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Boost to farm sector, rural infra

Boost to farm sector, rural infra
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First Published: Tue, Mar 01 2011. 12 01 AM IST
Updated: Tue, Mar 01 2011. 12 01 AM IST
New Delhi: Rural infrastructure and farmers got a boost in Budget 2011, with the government introducing significant fiscal measures aimed at fuelling consumption in villages.
Also See | Reduced Spending (PDF )
Allocation for the Congress-led United Progressive Alliance (UPA) government’s marquee rural job guarantee programme, however, remains mostly unchanged.
In last year’s budget, the government “significantly scaled up the flow of resources to rural areas to give a more inclusive thrust to the development process. The impact is visible in the new dynamism of our rural economy”, finance minister Pranab Mukherjee said in his budget presentation in Parliament on Monday.“It has helped India navigate itself rapidly out of the quagmire of global economic slowdown.”
To develop rural infrastructure, the budget has enhanced allocation for the government’s flagship Bharat Nirman scheme by Rs10,000 crore to Rs58,000 crore.
Bharat Nirman includes the rural road development programme Pradhan Mantri Gram Sadak Yojna; the accelerated irrigation benefit programme; rural electrification scheme Rajiv Gandhi Grameen Vidyutikaran Yojna; housing scheme Indira Awas Yojna (IAY), and the national rural drinking water and rural telephony programmes.
The government has also increased the corpus of the rural infrastructure development fund—an instrument for routing bank funds for financing rural infrastructure—to Rs18,000 crore from Rs16,000 crore in 2010-11.
In addition, the budget has outlined a plan to provide rural broadband connectivity to all 250,000 village panchayats in three years.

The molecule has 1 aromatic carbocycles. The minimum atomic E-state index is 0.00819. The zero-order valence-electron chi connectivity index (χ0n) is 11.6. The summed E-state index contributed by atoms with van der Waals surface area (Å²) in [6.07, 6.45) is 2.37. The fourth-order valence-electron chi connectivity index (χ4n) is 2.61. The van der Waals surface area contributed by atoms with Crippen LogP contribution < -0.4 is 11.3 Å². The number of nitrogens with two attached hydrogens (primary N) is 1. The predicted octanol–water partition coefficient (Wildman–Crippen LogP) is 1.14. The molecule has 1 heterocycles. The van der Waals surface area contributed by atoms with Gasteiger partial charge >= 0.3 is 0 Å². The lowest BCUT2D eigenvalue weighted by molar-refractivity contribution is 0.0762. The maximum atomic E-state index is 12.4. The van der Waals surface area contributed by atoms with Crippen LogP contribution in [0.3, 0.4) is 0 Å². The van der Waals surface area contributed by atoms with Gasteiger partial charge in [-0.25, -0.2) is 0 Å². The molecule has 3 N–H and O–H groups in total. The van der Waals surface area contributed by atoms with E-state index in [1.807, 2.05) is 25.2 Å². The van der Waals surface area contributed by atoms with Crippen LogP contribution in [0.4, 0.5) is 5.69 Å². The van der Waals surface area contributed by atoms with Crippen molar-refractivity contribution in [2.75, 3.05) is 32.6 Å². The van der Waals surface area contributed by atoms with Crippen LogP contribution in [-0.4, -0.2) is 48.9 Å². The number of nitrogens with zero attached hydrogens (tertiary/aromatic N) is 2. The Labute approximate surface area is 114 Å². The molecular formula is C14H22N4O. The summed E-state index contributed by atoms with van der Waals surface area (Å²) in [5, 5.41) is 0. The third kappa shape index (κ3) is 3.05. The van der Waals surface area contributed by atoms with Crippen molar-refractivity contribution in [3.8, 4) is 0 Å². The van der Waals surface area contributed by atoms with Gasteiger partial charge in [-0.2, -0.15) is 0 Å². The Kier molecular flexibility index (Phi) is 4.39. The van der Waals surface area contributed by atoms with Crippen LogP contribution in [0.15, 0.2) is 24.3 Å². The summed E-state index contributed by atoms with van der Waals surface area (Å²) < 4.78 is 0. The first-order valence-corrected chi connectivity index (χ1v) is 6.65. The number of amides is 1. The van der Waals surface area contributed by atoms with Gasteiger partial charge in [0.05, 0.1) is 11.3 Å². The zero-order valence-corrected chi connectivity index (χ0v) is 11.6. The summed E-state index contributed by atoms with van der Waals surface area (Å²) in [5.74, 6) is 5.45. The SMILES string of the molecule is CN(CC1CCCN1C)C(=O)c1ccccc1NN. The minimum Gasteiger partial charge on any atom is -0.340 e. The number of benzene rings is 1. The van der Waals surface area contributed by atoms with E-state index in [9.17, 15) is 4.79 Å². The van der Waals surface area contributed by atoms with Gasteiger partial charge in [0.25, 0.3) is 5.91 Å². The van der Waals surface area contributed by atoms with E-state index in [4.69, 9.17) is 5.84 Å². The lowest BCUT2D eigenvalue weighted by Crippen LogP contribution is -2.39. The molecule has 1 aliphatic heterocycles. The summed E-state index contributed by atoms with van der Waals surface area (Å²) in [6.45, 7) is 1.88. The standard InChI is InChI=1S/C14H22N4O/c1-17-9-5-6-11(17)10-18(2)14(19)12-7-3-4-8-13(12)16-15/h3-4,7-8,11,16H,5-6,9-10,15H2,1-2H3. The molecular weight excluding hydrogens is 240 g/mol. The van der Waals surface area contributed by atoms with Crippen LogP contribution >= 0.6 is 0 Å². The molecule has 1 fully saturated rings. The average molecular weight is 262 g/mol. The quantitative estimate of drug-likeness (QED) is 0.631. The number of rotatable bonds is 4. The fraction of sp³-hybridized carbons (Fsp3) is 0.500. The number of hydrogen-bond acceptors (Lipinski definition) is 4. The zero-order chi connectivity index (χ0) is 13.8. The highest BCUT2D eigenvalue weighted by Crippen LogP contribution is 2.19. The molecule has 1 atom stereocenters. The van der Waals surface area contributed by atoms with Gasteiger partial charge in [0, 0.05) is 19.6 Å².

“There has been a great push for rural consumption and related issues in this budget,” said Anirban Roy, founder and executive director of Seed Financial Services, a business correspondent, which is a bank-appointed firm to provide financial services in unbanked areas.
“The finance minister’s putting out the Swabhiman campaign (which brings banking services to rural areas) and other such measures will give a huge boost to rural demand,” Roy said.
The budget’s thrust on villages “will not only spur rural demand but also create the right ecosystem to sustain the growth... The Indian growth story which started in the urban areas is now shifting to rural India,” he added.
The budget has increased the central Plan outlay for agriculture and allied activities by 2.6% to Rs14,744 crore.
It has increased allocations for the Rashtriya Krishi Vikas Yojana, an agriculture development programme, from Rs6,755 crore to Rs7,860 crore; and enhanced the additional subvention to farmers who repay their crop loans on time from 2% to 3%.
“The budget is proactive for the rural sector and will allow the flow of growth there to continue. For instance, enhancement in allocation to Bharat Nirman will promote infrastructure development which will impact wages and demand,” said Keerti Misra, partner at MART, a rural marketing consultancy.
The budget has increased monthly remuneration for workers in anganwadis (government-sponsored daycare centres mostly in villages) from Rs1,500 to Rs3,000 and for anganwadi helpers from Rs750 to Rs1,500. About 2.2 million anganwadi workers and helpers are expected to benefit from this.
But for the Mahatma Gandhi National Rural Employment Guarantee Scheme (MGNREGS), which assures 100 days of work in a year to one member of each rural household, the budget has slightly reduced allocation to Rs40,000 crore from Rs40,100 crore.
Mukherjee, however, stressed that MGNREGS’ new indexed wage system would result in a “significant enhancement” in payment for workers across the country.
The ministry of rural development on 14 January revised the minimum wages paid under the job guarantee scheme by linking these to the Consumer Price Index for Agricultural Labour (CPI-AL) in each state. According to the ministry’s estimates, this indexation will significantly raise rural wages by 17-30%.
“The fact that allocation to (MG)NREGA has not been increased is not really an issue,” said Misra. “One really has to see how much of the amount allocated to the scheme in 2010-11 has actually been used. Since minimum wages have been enhanced, it will continue to boost rural demand.”
ruhi.t@livemint.com
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First Published: Tue, Mar 01 2011. 12 01 AM IST